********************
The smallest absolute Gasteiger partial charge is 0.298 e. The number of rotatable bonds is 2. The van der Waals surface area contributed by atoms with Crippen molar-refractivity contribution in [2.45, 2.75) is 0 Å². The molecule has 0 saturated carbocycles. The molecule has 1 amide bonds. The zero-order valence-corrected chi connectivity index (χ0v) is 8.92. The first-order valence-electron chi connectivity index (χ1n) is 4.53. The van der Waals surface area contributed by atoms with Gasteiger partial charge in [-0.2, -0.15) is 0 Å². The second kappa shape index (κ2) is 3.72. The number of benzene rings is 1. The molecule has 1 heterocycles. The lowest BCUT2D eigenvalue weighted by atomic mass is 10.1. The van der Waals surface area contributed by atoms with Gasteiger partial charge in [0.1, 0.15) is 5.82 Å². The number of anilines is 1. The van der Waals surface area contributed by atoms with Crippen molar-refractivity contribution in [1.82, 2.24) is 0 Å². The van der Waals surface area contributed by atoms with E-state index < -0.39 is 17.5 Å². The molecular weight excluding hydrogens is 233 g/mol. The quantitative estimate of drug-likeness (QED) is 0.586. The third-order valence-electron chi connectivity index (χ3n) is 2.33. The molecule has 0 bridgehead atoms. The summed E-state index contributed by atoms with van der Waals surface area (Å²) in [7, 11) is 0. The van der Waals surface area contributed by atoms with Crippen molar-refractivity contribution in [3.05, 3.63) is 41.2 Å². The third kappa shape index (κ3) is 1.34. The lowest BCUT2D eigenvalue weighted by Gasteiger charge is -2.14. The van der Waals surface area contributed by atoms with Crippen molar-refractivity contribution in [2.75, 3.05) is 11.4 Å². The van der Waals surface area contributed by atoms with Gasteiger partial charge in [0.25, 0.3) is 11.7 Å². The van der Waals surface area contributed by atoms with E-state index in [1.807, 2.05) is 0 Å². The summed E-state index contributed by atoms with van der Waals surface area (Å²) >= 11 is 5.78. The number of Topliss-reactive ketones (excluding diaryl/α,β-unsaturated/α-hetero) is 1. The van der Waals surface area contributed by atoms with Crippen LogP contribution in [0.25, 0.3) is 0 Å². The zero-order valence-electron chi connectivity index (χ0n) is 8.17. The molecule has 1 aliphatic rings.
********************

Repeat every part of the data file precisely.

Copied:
The smallest absolute Gasteiger partial charge is 0.298 e. The number of rotatable bonds is 2. The van der Waals surface area contributed by atoms with Crippen molar-refractivity contribution in [2.45, 2.75) is 0 Å². The molecule has 0 saturated carbocycles. The molecule has 1 amide bonds. The zero-order valence-corrected chi connectivity index (χ0v) is 8.92. The first-order valence-electron chi connectivity index (χ1n) is 4.53. The van der Waals surface area contributed by atoms with Gasteiger partial charge in [-0.2, -0.15) is 0 Å². The second kappa shape index (κ2) is 3.72. The number of benzene rings is 1. The molecule has 1 heterocycles. The lowest BCUT2D eigenvalue weighted by atomic mass is 10.1. The van der Waals surface area contributed by atoms with Gasteiger partial charge in [0.1, 0.15) is 5.82 Å². The number of anilines is 1. The van der Waals surface area contributed by atoms with Crippen molar-refractivity contribution in [1.82, 2.24) is 0 Å². The van der Waals surface area contributed by atoms with E-state index < -0.39 is 17.5 Å². The molecular weight excluding hydrogens is 233 g/mol. The quantitative estimate of drug-likeness (QED) is 0.586. The third-order valence-electron chi connectivity index (χ3n) is 2.33. The molecule has 0 bridgehead atoms. The summed E-state index contributed by atoms with van der Waals surface area (Å²) in [7, 11) is 0. The van der Waals surface area contributed by atoms with Crippen molar-refractivity contribution in [3.05, 3.63) is 41.2 Å². The third kappa shape index (κ3) is 1.34. The lowest BCUT2D eigenvalue weighted by Gasteiger charge is -2.14. The van der Waals surface area contributed by atoms with Crippen molar-refractivity contribution in [2.75, 3.05) is 11.4 Å². The van der Waals surface area contributed by atoms with Gasteiger partial charge in [0.25, 0.3) is 11.7 Å². The van der Waals surface area contributed by atoms with E-state index in [1.807, 2.05) is 0 Å². The summed E-state index contributed by atoms with van der Waals surface area (Å²) >= 11 is 5.78. The number of Topliss-reactive ketones (excluding diaryl/α,β-unsaturated/α-hetero) is 1. The van der Waals surface area contributed by atoms with Crippen LogP contribution in [0.25, 0.3) is 0 Å². The zero-order valence-electron chi connectivity index (χ0n) is 8.17. The molecule has 1 aliphatic rings.